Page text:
To start a career as an elementary, middle, or high school teacher in California requires a 5-year preliminary credential while you work towards your “Clear Credential.” As well as a college degree in any subject, the preliminary credential requires passing a number of tests (CBEST, RICA, etc.) in reading, mathematics, and writing and in how to teach these subjects, with a special emphasis on teaching reading skills, including vocabulary, comprehension, and background knowledge in your chosen content area(s). You also need to complete a teacher preparation program at UC San Diego or elsewhere including successful student teaching, and you need to show that you understand the U.S. Constitution, and know how to use technology for teaching.
A major in History can prepare you to be a teacher in two specific ways. First, you will learn content needed for mandatory social studies curricula at the K-6th grade levels, or content for teaching history, economics, geography, government, and civics at the 7th-12th grade levels. Even if you wish to teach a subject other than History, the ability to teach multiple subjects will make you a much more appealing job candidate when applying for your first position. Teacher preparation programs in CA teach pedagogical skills, such as assessment and classroom management; you must demonstrate your knowledge of subject matter before entering a teacher preparation program.
Second, history emphasizes reading many different kinds of text, from primary documents to secondary scholarship to textbooks to websites of historical material. History teaches you to raise questions, consider other people’s points of view, and communicate your own through different kinds of writing, discussion, and oral presentation. You will need to master these skills if you are to teach them to your students. Professors of teacher education comment that these are the kinds of skills they like most to see. These skills, as well as the wide, interdisciplinary approach of the UC San Diego History faculty to many facets of the human experience in the past, make an excellent preparation for teaching.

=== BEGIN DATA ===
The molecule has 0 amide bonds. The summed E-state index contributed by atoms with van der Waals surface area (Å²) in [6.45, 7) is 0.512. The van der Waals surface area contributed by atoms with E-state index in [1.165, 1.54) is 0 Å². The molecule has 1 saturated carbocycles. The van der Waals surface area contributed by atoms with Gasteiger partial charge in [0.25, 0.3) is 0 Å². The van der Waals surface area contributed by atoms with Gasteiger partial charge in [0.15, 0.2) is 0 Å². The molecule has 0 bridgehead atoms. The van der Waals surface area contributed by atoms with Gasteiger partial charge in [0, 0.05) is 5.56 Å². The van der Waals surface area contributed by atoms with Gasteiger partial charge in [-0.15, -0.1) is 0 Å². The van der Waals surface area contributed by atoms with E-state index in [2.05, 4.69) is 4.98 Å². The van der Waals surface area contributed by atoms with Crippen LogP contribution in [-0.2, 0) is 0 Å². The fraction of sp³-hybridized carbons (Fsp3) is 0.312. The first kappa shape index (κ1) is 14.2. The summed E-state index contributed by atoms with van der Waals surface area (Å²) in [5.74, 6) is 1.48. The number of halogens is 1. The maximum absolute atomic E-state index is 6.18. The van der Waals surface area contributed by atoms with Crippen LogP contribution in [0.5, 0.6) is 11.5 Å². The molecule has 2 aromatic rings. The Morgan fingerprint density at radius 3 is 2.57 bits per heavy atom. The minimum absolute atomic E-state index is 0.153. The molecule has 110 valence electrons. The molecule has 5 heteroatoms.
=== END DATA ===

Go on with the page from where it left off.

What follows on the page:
The certification in Social Studies requires both broad surveys and more concentrated courses in world history and geography of all major regions and U.S. history and geography (including social, economic, and cultural as well as political history), fundamental principles of American democratic institutions, civic practices, and comparative politics, California history, and economic theory and history, as well as an understanding of history as a practice. Any of the History courses we offer will contribute to your success in the CSET, but as you put your program together you may consult both with History Department advisors and with Professor Cheryl Forbes of the Education Department. See eds.ucsd.edu.